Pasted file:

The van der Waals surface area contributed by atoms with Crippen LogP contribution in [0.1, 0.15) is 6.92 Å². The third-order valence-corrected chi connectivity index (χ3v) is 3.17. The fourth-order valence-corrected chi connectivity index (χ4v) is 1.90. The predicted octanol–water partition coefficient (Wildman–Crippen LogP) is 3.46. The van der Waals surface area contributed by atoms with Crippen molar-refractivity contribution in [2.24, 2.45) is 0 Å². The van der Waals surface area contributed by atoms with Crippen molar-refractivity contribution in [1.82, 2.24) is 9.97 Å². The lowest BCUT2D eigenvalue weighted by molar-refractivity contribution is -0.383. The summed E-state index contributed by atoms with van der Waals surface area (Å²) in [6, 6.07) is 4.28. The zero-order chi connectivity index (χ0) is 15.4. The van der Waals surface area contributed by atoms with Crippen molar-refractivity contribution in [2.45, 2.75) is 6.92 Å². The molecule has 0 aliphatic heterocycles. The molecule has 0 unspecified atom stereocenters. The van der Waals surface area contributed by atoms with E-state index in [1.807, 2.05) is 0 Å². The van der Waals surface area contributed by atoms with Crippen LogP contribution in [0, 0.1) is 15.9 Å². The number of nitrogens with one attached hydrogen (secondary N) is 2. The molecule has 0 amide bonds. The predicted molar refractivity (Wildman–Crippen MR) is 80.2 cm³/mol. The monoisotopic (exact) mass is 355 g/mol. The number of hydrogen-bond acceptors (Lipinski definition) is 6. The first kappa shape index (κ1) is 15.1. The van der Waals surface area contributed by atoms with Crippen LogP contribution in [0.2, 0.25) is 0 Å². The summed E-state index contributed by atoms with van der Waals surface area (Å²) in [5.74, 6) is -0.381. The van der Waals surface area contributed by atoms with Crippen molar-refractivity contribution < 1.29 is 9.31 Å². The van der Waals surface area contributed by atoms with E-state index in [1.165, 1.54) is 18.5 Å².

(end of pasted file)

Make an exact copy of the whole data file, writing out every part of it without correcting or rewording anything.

The van der Waals surface area contributed by atoms with Crippen LogP contribution in [0.1, 0.15) is 6.92 Å². The third-order valence-corrected chi connectivity index (χ3v) is 3.17. The fourth-order valence-corrected chi connectivity index (χ4v) is 1.90. The predicted octanol–water partition coefficient (Wildman–Crippen LogP) is 3.46. The van der Waals surface area contributed by atoms with Crippen molar-refractivity contribution in [2.24, 2.45) is 0 Å². The van der Waals surface area contributed by atoms with Crippen molar-refractivity contribution in [1.82, 2.24) is 9.97 Å². The lowest BCUT2D eigenvalue weighted by molar-refractivity contribution is -0.383. The summed E-state index contributed by atoms with van der Waals surface area (Å²) in [6, 6.07) is 4.28. The zero-order chi connectivity index (χ0) is 15.4. The van der Waals surface area contributed by atoms with Crippen molar-refractivity contribution in [2.45, 2.75) is 6.92 Å². The molecule has 0 aliphatic heterocycles. The molecule has 0 unspecified atom stereocenters. The van der Waals surface area contributed by atoms with E-state index in [1.807, 2.05) is 0 Å². The van der Waals surface area contributed by atoms with Crippen LogP contribution in [0, 0.1) is 15.9 Å². The number of nitrogens with one attached hydrogen (secondary N) is 2. The molecule has 0 amide bonds. The predicted molar refractivity (Wildman–Crippen MR) is 80.2 cm³/mol. The monoisotopic (exact) mass is 355 g/mol. The number of hydrogen-bond acceptors (Lipinski definition) is 6. The first kappa shape index (κ1) is 15.1. The van der Waals surface area contributed by atoms with Crippen LogP contribution in [0.2, 0.25) is 0 Å². The summed E-state index contributed by atoms with van der Waals surface area (Å²) in [5.74, 6) is -0.381. The van der Waals surface area contributed by atoms with Crippen molar-refractivity contribution < 1.29 is 9.31 Å². The van der Waals surface area contributed by atoms with E-state index in [1.165, 1.54) is 18.5 Å².